Invata engleza citind, nivelul recomandat A2 Elementary.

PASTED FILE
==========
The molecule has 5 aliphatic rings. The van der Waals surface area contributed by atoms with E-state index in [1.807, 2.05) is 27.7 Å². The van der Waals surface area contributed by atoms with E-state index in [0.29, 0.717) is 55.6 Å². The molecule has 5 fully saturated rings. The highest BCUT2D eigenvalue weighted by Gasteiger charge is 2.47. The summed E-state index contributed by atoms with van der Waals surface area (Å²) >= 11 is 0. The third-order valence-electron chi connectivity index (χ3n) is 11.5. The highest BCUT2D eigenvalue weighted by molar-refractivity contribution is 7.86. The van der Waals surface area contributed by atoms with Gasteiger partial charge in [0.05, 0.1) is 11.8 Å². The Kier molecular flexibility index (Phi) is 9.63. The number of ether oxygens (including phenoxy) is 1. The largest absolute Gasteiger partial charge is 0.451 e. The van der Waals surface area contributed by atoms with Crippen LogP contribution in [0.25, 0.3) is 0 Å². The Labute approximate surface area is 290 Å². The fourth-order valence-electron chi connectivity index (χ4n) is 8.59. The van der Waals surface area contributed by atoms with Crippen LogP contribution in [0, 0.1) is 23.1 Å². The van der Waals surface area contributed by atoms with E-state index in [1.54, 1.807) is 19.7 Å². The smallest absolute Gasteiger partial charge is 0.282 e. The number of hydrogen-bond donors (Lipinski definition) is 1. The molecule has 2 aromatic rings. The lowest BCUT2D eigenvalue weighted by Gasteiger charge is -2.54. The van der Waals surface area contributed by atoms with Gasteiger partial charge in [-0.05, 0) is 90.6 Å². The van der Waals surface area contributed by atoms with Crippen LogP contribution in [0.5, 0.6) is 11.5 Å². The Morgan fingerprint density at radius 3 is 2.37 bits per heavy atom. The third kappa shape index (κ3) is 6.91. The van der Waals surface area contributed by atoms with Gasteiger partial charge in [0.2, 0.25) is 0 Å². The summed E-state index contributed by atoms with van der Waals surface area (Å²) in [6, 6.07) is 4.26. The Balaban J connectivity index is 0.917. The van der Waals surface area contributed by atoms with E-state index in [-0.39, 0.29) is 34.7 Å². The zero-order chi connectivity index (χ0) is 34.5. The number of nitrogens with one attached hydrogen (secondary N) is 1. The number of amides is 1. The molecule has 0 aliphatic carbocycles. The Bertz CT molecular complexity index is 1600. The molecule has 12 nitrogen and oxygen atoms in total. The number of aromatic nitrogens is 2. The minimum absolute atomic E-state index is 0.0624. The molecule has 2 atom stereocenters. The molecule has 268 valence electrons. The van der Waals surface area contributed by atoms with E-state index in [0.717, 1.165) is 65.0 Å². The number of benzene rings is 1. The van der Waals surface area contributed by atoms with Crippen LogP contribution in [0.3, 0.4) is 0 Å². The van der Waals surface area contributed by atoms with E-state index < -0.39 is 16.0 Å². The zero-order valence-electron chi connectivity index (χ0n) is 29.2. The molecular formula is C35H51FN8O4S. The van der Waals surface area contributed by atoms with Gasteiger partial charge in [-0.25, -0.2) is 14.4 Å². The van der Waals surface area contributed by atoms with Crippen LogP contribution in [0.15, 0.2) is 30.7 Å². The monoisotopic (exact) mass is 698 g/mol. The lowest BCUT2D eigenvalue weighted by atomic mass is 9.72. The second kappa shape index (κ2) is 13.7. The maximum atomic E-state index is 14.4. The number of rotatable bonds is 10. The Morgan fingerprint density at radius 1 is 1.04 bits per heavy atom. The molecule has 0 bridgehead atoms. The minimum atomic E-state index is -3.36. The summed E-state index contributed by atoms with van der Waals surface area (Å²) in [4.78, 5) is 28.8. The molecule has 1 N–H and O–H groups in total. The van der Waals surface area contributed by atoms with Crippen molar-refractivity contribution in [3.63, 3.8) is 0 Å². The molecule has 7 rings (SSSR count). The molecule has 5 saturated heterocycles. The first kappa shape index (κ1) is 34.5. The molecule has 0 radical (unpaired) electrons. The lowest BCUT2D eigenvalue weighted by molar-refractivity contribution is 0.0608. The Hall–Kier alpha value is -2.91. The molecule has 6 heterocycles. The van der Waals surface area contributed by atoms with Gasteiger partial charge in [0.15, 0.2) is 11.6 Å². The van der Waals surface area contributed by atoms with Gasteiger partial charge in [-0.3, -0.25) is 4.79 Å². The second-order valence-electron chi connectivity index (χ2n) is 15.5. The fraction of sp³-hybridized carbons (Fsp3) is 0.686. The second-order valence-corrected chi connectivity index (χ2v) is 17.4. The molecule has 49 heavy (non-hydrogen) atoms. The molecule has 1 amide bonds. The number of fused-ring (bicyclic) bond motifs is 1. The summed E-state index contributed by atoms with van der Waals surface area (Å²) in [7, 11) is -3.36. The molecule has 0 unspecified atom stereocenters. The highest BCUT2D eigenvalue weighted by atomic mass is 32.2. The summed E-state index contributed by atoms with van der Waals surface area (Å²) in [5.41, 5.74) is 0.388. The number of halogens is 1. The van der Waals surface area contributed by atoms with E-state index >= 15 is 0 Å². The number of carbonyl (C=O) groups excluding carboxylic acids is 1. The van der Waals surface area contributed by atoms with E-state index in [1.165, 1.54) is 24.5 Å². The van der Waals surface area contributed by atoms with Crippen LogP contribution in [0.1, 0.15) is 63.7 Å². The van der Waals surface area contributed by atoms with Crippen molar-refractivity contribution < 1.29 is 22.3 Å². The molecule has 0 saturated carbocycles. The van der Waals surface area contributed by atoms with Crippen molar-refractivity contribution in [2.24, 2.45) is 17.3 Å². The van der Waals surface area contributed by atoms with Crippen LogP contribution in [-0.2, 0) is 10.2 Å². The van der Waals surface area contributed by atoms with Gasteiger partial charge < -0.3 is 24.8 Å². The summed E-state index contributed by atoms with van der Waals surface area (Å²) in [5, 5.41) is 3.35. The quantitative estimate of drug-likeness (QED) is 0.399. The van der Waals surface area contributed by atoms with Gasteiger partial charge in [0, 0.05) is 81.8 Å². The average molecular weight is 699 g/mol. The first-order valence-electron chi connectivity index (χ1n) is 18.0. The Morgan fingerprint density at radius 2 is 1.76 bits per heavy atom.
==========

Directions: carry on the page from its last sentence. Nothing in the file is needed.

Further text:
A man stood on the edge of a railroad bridge in Alabama. His feet were on one end of a plank. Standing on the other end of this long flat piece of wood were two soldiers. An officer stood a few yards away from the soldiers and watched what was happening. The man looked down at the Owl Creek River that flowed twenty feet below him. One end of a long rope was tied to the railroad bridge. The other end of the rope was tied around the man's neck. His hands were tied behind his back with a short cord. The man turned and looked around him. A railroad track came out of a forest and ran across the wooden bridge to a small fort. The fort stood on the northern bank of the river. Soldiers with rifles guarded each end of the bridge. All the soldiers wore blue uniforms. They were soldiers of the Union Army and they were a long way from their homes in the north. The man with the rope around his neck was not far from his home. His name was Peyton Farquhar. Peyton's home and his family were on the other side of the forest. But Peyton was not going to see them again. He was going to be hanged. When the two soldiers stepped off the plank, one end of it would lift up and Peyton would fall. When he fell, the rope would break his neck. It was sunrise on a summer day. The sun was coming up above the trees in the east. Peyton looked down at the river below him again. The water was deep. Could he break the cord and free his hands? Could he jump into the river, swim away, and escape? Peyton was not a soldier, he was a rich landowner. He was thirty-five years old and he wore fine clothes. He was a well educated gentleman. He had a handsome face, long hair and a dark heard and mustache. Members of Peyton's family had lived in the southern state of Alabama for a hundred years. Slaves worked on his plantation. Now the Union Army-the Yankees-had invaded the Confederate state of Alabama. Peyton was not a soldier in the Confederate Army. But he wanted to defend his home against the invaders from the north. A man had visited Peyton's house two days earlier and he had given Peyton an idea. The man had been wearing a gray uniform. He had told Peyton that he was a Confederate scout. The scout watched where and when Yankee regiments moved and how many men there were. Then he reported this information to his commanding officer. "We tried to stop the Yankees moving further into this state. We destroyed the railroad track," the scout told Peyton. "But they repaired the track. A group of Yankees have now reached the bridge over Owl Creek. There are only a few hundred Yankee soldiers at the creek now, but soon there will be many more. They'll come on trains."